March 17, 2014

Rondo Awards : Frankensteinia scores 3 nominations!

2013 was a great year for Frankensteinia

Almost exactly a year ago, I traveled to Paris and London where I did some serious research for this blog and I was treated, thanks to my friend David Saunderson of The Spooky Isles, to an unforgettable “Frankensteinia Night” at a London pub with invited genre writers, film historians, editors and publishers and other instant friends, a dozen in all. It was a memorable kick off to the year and, now, to bookend the backend, the 12th Annual Rondo Hatton Classic Horror Awards have been announced and I am delighted and frankly excited that Frankensteinia has generated three nominations!

Here they are, for your kind consideration…

1) Frankensteinia has been nominated as Best Blog!

Here’s hoping we can get over the hump after coming in First Runner-Up the last two times out! I am very proud of our offerings this past year. Some highlights:

We found some rare Frankenstein appearances, notably Billy De Wolfe’s comic turn in BLUE SKIES (1946) here and here, and a couple of British entries in THURSDAY’S CHILD (1943) here and here, and DANCE HALL (1950) here.

Doing some Frankenstein archeology, we found the site of the bakery that inspired the Windmill scene in the original FRANKENSTEIN of 1931. A great photo of Ed Payson in the makeup chair turned up, halfway through his transformation into the Frankenstein Monster for the 3-D short THIRD DIMENSIONAL MURDER (1941). In a perfect case of Monster Kid prehistory, we discovered what is one of the earliest, if not very first incident of Frankenstein cosplay, so to speak, in a press review entitled Gandhi Hob-Knobs with Frankenstein from February 1932. Also (with thanks to our friend George Chastain), we dug up a pre-Famous Monsters Forry Ackerman article entitled Frankenstein’s Bébé — Brigitte Bardot!

A personal favorite from 2013 was my Shock Theater Frankenstein series of articles revealing the early promotional efforts and rubber-mask Frankenstein appearances that helped launch the Monster Boom back in the Fifties.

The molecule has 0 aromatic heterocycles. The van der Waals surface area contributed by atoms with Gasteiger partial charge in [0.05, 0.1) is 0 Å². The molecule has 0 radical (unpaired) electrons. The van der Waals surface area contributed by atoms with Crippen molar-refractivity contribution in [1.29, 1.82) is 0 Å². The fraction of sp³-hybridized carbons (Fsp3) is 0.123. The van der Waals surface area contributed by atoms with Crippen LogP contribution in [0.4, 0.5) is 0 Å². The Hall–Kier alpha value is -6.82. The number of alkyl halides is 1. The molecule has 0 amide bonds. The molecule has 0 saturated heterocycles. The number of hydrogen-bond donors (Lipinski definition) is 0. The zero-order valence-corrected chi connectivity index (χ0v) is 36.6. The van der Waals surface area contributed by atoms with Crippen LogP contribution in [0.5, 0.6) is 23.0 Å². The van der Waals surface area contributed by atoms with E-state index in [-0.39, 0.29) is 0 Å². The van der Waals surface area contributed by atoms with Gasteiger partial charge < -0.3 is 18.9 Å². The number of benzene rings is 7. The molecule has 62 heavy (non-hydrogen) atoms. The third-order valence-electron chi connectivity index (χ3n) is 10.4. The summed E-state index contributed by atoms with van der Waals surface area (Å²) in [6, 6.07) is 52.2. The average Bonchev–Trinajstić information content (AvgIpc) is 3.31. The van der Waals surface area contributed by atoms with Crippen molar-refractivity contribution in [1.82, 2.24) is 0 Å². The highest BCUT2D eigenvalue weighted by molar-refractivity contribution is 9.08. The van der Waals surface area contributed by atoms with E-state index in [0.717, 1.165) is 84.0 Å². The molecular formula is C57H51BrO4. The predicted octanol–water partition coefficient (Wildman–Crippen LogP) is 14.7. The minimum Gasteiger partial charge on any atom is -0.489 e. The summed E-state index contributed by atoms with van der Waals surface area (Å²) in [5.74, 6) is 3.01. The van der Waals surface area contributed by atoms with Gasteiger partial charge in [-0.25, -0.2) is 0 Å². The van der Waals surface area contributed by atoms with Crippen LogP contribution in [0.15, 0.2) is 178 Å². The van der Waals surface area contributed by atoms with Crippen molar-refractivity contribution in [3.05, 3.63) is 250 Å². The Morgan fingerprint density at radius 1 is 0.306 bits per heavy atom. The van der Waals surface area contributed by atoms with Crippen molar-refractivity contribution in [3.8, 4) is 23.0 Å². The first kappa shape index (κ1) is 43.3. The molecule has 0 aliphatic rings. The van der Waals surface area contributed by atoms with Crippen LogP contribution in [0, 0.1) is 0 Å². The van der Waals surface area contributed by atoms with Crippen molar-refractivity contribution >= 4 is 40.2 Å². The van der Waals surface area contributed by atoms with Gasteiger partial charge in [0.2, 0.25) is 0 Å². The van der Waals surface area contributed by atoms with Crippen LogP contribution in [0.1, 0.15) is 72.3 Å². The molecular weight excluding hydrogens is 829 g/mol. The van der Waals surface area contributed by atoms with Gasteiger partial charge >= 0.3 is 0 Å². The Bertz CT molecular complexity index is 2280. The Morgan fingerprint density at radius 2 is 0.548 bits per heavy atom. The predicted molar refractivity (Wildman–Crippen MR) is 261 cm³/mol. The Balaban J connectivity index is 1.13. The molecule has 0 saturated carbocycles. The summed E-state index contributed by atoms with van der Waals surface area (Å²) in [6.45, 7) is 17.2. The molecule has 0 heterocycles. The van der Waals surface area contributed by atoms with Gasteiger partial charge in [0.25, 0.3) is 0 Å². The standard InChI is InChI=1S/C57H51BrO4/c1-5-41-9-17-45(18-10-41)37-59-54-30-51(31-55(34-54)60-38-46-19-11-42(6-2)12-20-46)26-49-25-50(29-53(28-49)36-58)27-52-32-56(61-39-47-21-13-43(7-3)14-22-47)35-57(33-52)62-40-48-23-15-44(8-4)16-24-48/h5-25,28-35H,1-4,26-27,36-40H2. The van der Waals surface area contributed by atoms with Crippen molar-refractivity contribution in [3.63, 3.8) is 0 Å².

2) The Peter Cushing Centennial Blogathon is up for Best Fan Event!

Saint Peter’s anniversary was celebrated with the help of 30 bloggers, contributing some 80 fabulous articles, reviews, opinions, revelations and loving appreciations.

3) Richard Harland Smith’s contribution to the Peter Cushing Blogathon, The Peter Cushing Nobody Knows, is up for Best Article!

RHS has been a friend of Frankensteinia from day one and I was knocked out by his brilliant essay on Cushing’s early, non-horror roles, posted over at TCM’s Movie Morlocks. Smith is also nominated for Best Commentary for THE DEVIL BAT.

There you have it. Now it’s your turn: You have until May 5 to vote, but don’t wait: You can vote right now, in as many or as few categories as you are comfortable with, and it’s all done painlessly through email.

Should you wish to support our nominations, vote Frankensteinia in Category 19, Best Blog; Peter Cushing Centennial Blogathon in Category 21, Best Fan Event, and The Peter Cushing Nobody Knows by Richard Harland Smith in Category 13, Best Article.

If you enjoy this blog, you are also welcome to include yours truly, Pierre Fournier, in the write-in Category 28, Best Writer.

Here’s the Rondo Ballot, with tons of great stuff to discover. Congratulations to ALL the nominees!

March 10, 2014

Boris Karloff in Aunt of Frankenstein

Here’s an overlooked curio: Boris Karloff and Frankenstein are name-checked and cartooned in a British wartime short from 1943.

Running a brisk one and a half minutes, THE SKELETON IN THE CUPBOARD SAVE combines simple animation and live action footage. The story has a lonesome ghost — a caped skeleton — called George who, the narrator tells us, has “no one around to frighten”. He’d like to “do his bit” for the war effort but, with no demand for his services, George goes to the movies “to cheer himself up”.

At the show, George sees a Government film about saving bones to be used, we learn, to make explosives, glue and fertilizer. Our patriotic skeleton donates himself to the war effort and is transformed into a shell that chases Hitler himself back to Berlin.

The Karloff/Frankenstein reference comes roughly halfway through the proceedings, and again at the end, outside the theater, where posters advertise “Boris Karloff in Aunt of Frankenstein”. Illustrations depict a lugubrious character in drag. Karloff as Frankenstein, of course, was often depicted in cartoons as a menace. Here’s it’s just a fun, throwaway gag. Frankenstein family jokes were not uncommon, given the titles of the early Universal Frankensteins: Bride of, and Son of. In 1935, a reviewer of BRIDE OF FRANKENSTEIN suggested that the next film be called “Frankenstein’s Baby”.

For the record, Karloff did play a little old lady in full little old lady getup as the nefarious Mother Muffin in TV’s THE GIRL FROM U.N.C.L.E. in 1966, and there really was a FRANKENSTEIN’S AUNT movie in 1987, compiled from a multi-national, European TV series, itself based on two books by Allan Rune Pettersson.

There are no credits for THE SKELETON IN THE CUPBOARD SAVE, its artisans anonymously devoted to the British war effort. The short can be viewed online on the British Pathé archives website.